Emerging Markets: Are Russia and China really ready to join the party?
The sales and marketing gurus at the world’s major business jet manufacturers have long counted Eastern Europe, Asia and Latin America as “potential” growth markets–all while focusing their attention on the “real” markets for business airplanes, namely the U.S., Western Europe and the Middle East. But now, solid economic growth and bullish forecasts for Russia and China are giving sales executives good reason to make extra visits to Moscow and Shanghai.
“Business is doing very well in Russia,” said Jeff Barnett, member services coordinator for the U.S.-Russia Business Council in Washington, D.C. “Business is booming there in most sectors, the oil and gas sectors specifically.” Russia has raked in billions of dollars with high oil prices, Barnett said, and that spilled over into other sectors. “They’re experiencing a big consumer boom there.”
Renee Veerman, a sales executive with Mechtronix Systems, a Canadian producer of flight simulators with a growing list of clients throughout Eastern Europe, said these positive economic forces are contributing to the growth of business aviation in Russia and the former Soviet states.
“If you look at Russia, that’s where business aviation is big. There are lots of rich people there now,” he said. “The entrepreneurial spirit is rapidly expanding in Russia. They are seeing the power of moving somewhere very fast and very efficiently with business jets.”
Emblematic of the trend, 40-year-old Russian oil tycoon Roman Abramovich, with an estimated net worth of $18.2 billion, the richest Russian and the 11th richest person in the world, according to Forbes magazine, owns a VIP Boeing 767-33A/ER and several Eurocopter helicopters.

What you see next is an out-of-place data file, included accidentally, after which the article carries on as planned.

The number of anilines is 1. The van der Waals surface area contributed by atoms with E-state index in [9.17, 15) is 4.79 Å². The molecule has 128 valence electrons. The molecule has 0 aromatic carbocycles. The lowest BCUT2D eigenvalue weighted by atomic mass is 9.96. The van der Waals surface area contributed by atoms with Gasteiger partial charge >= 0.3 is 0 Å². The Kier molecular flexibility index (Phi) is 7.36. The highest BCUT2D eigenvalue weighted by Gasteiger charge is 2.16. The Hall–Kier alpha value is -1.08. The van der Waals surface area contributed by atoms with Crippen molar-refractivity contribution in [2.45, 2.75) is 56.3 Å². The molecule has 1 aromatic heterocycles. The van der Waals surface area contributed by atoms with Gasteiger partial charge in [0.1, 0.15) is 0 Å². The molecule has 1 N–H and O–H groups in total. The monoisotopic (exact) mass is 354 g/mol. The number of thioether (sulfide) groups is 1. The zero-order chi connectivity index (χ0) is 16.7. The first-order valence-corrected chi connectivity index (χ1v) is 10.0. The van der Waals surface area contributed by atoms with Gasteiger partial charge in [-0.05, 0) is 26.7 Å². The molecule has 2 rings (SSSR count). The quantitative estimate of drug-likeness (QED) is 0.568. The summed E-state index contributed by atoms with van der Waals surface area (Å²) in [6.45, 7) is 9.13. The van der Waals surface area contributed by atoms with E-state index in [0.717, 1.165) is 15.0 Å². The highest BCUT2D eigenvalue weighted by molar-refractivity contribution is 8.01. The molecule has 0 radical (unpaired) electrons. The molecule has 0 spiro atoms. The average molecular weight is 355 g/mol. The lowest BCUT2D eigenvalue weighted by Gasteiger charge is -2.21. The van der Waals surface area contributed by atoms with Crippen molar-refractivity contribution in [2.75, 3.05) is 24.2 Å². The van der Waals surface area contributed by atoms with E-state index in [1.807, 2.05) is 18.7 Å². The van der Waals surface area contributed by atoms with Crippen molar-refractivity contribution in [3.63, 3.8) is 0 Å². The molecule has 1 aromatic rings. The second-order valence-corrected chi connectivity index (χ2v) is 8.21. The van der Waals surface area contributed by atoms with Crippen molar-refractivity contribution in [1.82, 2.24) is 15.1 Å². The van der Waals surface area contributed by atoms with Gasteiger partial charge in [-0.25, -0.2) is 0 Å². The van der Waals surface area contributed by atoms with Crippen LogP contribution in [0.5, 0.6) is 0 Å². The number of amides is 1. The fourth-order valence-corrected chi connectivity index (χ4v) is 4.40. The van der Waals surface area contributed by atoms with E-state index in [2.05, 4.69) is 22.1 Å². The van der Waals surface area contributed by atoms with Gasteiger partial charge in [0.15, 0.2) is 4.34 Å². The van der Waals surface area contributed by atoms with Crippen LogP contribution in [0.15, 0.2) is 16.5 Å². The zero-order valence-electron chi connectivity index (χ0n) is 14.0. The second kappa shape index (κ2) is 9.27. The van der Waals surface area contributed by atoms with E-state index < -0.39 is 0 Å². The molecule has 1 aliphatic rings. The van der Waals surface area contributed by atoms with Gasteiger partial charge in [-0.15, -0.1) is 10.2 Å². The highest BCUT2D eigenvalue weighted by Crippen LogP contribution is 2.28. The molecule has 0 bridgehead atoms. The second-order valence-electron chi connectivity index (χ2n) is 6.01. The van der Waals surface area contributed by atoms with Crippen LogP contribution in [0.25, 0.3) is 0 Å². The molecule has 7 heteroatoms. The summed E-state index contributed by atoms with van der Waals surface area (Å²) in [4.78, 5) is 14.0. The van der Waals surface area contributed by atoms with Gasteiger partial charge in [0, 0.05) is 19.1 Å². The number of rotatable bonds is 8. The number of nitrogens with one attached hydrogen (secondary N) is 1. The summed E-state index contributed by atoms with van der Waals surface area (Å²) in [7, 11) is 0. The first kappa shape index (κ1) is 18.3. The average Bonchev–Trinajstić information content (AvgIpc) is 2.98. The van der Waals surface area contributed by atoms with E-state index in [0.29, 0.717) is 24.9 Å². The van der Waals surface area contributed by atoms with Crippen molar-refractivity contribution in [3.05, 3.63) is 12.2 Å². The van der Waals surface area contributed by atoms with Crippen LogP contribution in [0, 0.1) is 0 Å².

Business jet makers are betting that the potential of emerging markets like Russia will soon translate into a healthy number of sales and deliveries to satiate the sudden demand. Robert Baugniet, director of corporate communications for Gulfstream, said that while the new, smaller G150 jet is appealing to customers who do most of their flying within North America and Europe, the company is also seeing growth in other parts of the world because it now has aircraft that can fit various mission profiles. Gulfstream recently opened a sales office in Moscow with a G550 on site, he said, and is also exploring new business throughout India, South America and China.
The G550 was displayed at Jet Expo 2006, a business aviation show held September 20 to 22 at the Avia-Business Terminal Vnukovo-3 railway station in Moscow. According to a Russian civilian aviation Web site sponsored by New York-based Russian charter operator Clintondale Aviation, the show also featured Raytheon’s Premier IA, Hawker 850XP, Hawker 1000 and a King Air B200. Clintondale Aviation’s subsidiaries RusAir in Russia and KazAir West in Kazakhstan offer a variety of aircraft for charter, including Bombardier’s Challenger 604 and the Russian-made Yak-40D business jet and Yak-42 airliner.
Anders Aslund, senior fellow at the Institute for International Economics in Washington, D.C., and former economic advisor to the Russian government, said that owning a private jet is not only considered a status symbol for the country’s elite, but is a necessary part of doing business in the vast Russian territory. “They frankly have to have airplanes for their domestic transport if they are to run these kinds of companies,” he said, noting that Unified Energy Systems, Russia’s public energy monopoly, owns at least half a dozen business jets.
As for infrastructure, Aslund said that there are plenty of underutilized airports in Russia, many of which were built as Soviet military airfields. “In Russia you have an abundance of land that needs very little treatment to become a decent airport,” he said. “It’s not a problem in Russia to find an airport where you can land. Every industrial place has an airport.”